Singer Ron Brooks, the first double amputee Eagle Scout, performed the national anthem. Former Navy SEAL and pundit Jonathan T. Gilliam delivered the keynote speech.
Cavagnaro said she hopes the monument inspires others to launch projects in their own towns to honor veterans who served in Vietnam.
Ocean County is home to 42,494 veterans, more than any other county in New Jersey, according to census figures. The Barnegat American Legion alone has 768 veterans, including many who served in Vietnam, says commander Gene O’Grady.
For those veterans, the ceremony means getting recognized decades after returning to a country that didn’t welcome them.
“When we came home, we did not get any of that, no parades, no welcomes,” says Army veteran Rick Amsterdam, a Barnegat resident who served from 1969 to 1972. “I stepped off the train. I didn’t even get home yet to see my mother, I was in a fistfight in the middle of a road.”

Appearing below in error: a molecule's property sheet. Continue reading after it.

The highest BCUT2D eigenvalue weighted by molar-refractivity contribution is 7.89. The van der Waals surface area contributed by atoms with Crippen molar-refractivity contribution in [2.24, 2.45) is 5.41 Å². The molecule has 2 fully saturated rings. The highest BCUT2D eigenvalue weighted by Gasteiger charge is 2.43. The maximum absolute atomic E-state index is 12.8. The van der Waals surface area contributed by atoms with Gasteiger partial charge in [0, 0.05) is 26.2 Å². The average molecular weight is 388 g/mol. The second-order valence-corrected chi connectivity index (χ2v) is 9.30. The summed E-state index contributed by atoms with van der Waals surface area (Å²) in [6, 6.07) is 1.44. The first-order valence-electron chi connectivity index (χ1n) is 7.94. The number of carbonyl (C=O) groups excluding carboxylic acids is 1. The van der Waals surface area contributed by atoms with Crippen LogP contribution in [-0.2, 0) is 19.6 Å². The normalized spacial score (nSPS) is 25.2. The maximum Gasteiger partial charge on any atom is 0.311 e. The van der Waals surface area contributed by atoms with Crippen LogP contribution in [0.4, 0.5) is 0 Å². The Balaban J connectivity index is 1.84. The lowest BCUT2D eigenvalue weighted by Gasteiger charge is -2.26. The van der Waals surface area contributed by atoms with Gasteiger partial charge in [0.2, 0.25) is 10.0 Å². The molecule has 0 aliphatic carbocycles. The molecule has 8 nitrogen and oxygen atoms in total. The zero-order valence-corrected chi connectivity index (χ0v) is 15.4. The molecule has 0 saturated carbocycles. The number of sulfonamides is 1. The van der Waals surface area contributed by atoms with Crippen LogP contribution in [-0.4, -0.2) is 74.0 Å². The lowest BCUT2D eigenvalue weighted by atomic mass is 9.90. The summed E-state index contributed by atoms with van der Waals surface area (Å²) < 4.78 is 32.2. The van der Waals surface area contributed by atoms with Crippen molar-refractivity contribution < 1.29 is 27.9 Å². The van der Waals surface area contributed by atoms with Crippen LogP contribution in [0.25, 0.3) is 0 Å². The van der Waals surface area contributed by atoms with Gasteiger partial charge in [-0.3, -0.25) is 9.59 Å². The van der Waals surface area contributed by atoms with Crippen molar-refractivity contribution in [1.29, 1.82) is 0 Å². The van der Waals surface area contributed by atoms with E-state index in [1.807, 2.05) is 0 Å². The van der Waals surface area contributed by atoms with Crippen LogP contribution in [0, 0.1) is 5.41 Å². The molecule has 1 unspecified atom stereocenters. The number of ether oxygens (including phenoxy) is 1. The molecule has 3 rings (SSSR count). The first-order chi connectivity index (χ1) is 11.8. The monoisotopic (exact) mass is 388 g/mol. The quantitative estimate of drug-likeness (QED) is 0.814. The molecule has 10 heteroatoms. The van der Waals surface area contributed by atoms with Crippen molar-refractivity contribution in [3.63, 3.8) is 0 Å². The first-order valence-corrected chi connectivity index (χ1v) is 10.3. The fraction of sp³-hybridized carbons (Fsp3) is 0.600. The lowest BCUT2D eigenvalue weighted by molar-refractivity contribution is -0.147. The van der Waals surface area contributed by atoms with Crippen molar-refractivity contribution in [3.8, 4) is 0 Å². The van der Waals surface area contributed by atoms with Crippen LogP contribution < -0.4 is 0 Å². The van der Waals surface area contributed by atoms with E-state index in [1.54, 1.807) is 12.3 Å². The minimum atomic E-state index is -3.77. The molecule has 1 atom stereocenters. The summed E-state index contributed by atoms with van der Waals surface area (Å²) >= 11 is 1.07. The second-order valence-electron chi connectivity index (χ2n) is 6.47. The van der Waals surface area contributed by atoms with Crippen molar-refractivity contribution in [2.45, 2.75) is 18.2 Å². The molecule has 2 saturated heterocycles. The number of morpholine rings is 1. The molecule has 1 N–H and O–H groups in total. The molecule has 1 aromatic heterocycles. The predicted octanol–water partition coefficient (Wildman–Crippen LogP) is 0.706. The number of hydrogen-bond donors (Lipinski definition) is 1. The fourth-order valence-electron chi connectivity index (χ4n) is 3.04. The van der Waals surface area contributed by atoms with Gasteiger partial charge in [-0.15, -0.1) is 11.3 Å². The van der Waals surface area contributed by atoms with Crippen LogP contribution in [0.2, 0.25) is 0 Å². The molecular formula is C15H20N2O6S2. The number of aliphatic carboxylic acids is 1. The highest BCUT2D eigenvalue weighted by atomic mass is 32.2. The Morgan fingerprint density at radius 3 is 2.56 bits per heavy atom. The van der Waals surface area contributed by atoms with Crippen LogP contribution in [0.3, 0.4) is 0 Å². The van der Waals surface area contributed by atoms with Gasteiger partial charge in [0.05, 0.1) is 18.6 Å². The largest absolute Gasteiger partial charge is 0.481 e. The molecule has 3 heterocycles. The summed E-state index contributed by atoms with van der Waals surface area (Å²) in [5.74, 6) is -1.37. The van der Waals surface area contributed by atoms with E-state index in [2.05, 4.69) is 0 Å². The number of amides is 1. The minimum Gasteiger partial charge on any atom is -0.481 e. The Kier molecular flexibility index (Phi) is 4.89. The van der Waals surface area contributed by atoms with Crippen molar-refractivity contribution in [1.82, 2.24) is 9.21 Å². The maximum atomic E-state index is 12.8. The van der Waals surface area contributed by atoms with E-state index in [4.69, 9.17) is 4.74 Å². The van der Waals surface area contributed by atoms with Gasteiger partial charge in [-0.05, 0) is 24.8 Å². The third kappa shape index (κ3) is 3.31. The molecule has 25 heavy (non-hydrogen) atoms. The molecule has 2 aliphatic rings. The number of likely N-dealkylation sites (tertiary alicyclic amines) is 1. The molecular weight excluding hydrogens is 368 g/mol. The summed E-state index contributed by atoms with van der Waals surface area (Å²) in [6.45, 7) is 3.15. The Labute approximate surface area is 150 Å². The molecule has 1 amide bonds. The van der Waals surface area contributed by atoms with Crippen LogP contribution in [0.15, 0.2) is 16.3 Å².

Cavagnaro wanted to change that. She pitched the monument and a series of “Thank You” dinners to the American Legion board members, in hopes of getting their blessing.
At the dedication ceremony, Frank Healey recalled the attacks he and fellow veterans faced after the war when they wore their uniform in public.
“We had gone like our older brothers, who went to Korea. We had gone like our fathers, who went to World War II,” said Healey, commander of Veterans of Foreign Wars Post 10092 who served from 1967 to 1968, “but we didn’t come home. We came back.”